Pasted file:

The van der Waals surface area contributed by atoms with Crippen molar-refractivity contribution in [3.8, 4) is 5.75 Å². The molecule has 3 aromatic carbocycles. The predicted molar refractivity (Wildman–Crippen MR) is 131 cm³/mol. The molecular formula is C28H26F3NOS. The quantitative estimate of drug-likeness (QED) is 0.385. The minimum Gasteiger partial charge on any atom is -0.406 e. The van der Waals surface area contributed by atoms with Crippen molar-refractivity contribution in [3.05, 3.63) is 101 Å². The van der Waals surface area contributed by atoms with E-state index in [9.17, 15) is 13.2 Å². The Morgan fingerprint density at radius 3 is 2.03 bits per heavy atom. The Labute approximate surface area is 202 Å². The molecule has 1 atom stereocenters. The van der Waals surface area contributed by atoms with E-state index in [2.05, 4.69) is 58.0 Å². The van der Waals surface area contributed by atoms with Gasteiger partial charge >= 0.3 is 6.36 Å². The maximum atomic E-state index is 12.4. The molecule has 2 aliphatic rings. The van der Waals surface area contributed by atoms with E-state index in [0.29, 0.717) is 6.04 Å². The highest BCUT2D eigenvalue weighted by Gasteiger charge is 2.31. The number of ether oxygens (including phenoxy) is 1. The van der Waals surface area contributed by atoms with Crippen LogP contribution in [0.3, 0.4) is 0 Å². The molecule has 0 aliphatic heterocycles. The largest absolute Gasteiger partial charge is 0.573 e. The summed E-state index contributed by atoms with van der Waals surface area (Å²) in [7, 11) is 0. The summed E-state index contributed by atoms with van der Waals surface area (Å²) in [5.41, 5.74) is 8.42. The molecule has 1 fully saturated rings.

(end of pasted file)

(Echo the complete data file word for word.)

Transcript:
The van der Waals surface area contributed by atoms with Crippen molar-refractivity contribution in [3.8, 4) is 5.75 Å². The molecule has 3 aromatic carbocycles. The predicted molar refractivity (Wildman–Crippen MR) is 131 cm³/mol. The molecular formula is C28H26F3NOS. The quantitative estimate of drug-likeness (QED) is 0.385. The minimum Gasteiger partial charge on any atom is -0.406 e. The van der Waals surface area contributed by atoms with Crippen molar-refractivity contribution in [3.05, 3.63) is 101 Å². The van der Waals surface area contributed by atoms with E-state index in [9.17, 15) is 13.2 Å². The Morgan fingerprint density at radius 3 is 2.03 bits per heavy atom. The Labute approximate surface area is 202 Å². The molecule has 1 atom stereocenters. The van der Waals surface area contributed by atoms with E-state index in [2.05, 4.69) is 58.0 Å². The van der Waals surface area contributed by atoms with Gasteiger partial charge >= 0.3 is 6.36 Å². The maximum atomic E-state index is 12.4. The molecule has 2 aliphatic rings. The van der Waals surface area contributed by atoms with E-state index in [0.29, 0.717) is 6.04 Å². The highest BCUT2D eigenvalue weighted by Gasteiger charge is 2.31. The number of ether oxygens (including phenoxy) is 1. The van der Waals surface area contributed by atoms with Crippen LogP contribution in [0.3, 0.4) is 0 Å². The molecule has 0 aliphatic heterocycles. The largest absolute Gasteiger partial charge is 0.573 e. The summed E-state index contributed by atoms with van der Waals surface area (Å²) in [7, 11) is 0. The summed E-state index contributed by atoms with van der Waals surface area (Å²) in [5.41, 5.74) is 8.42. The molecule has 1 fully saturated rings.